But if I’m watching a movie about a guy with a jet pack, I want to see that guy use his jet pack. A lot. Possibly the lack of rocketeering can be explained by the state of special effects in 1991, so a new film can take advantage of the quantum leap in computer technology that has happened since then. Get a good cinematographer who can choreograph lyrical, graceful flights over the Hollywood Hills, the Santa Monica Pier, and epic farmland, and you could make a magical movie.

Also, more rocketeering could help explain why the Nazis are so desperate to get their hands on the jet pack. From what we see in the movie, the jet pack is good for your commute and a slightly better parachute, but as a weapon of war it’s prone to setting its wearer on fire and slamming him (or to be fair her) into the Hollywood sign. Showing the Rocketeer effectively and repeatedly fighting crime would demonstrate that the jet pack is the technology that will win the Nazis the war. (This propaganda film only shows that Nazis are surprisingly good animators and, unsurprisingly, assholes.)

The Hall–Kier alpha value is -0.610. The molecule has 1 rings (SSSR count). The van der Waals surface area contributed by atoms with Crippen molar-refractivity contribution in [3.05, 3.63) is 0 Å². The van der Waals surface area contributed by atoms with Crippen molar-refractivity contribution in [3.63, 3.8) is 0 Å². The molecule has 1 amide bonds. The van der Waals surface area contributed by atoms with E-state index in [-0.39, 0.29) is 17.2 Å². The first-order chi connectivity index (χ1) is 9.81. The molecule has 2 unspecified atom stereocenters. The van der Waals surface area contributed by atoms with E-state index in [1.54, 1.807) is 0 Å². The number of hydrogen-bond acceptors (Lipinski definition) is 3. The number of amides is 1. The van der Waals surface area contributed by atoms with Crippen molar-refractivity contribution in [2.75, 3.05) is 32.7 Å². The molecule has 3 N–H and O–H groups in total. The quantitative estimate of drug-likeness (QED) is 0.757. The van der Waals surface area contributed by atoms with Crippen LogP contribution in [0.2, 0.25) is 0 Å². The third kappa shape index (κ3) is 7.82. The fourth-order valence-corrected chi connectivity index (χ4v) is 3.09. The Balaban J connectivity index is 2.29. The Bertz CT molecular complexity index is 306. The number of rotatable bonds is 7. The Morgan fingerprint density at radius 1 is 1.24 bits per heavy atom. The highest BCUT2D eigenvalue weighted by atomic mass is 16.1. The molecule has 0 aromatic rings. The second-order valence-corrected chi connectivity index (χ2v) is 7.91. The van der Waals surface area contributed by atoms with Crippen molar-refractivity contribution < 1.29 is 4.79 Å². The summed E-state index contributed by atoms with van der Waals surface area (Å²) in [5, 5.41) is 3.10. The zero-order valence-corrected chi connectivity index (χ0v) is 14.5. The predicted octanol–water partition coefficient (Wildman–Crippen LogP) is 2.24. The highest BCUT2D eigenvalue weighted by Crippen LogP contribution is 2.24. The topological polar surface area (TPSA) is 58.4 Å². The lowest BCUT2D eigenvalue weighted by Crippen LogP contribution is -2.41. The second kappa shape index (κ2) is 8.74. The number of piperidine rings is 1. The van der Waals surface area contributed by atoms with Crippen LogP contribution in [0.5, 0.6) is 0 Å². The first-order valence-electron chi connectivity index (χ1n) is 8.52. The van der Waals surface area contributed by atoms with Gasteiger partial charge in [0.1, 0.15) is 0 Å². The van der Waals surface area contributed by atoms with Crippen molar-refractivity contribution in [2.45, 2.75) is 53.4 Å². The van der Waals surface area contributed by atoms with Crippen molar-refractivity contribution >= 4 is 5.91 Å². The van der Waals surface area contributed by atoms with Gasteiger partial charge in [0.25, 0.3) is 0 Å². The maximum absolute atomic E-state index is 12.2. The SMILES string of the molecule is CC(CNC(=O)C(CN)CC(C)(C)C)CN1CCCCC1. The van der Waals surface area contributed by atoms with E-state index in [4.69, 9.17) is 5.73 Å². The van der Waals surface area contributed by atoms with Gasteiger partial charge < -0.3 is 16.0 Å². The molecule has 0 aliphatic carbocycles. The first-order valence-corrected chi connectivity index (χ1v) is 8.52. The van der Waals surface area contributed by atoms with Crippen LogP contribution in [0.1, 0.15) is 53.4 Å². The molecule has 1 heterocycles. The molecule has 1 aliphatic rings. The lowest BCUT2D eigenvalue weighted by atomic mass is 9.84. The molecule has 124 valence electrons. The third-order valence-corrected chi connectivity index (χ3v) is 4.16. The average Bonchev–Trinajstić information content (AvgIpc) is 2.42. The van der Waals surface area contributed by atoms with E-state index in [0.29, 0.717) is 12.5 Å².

3. Do a sequel, not a reboot.

It doesn’t even have to be a real sequel, since doing a follow-up to a movie over twenty years old is a crazy idea. (I’m looking at you, Bryan Singer.) But instead of starting from the beginning and spending half the film getting the jet pack to Cliff and the other half teaching Cliff how to fly the damned thing, the new movie should just start with the premise that the Rocketeer is already a guy who uses a jet pack to fight crime, and dates a girl who maybe kind of looks like Bettie Page.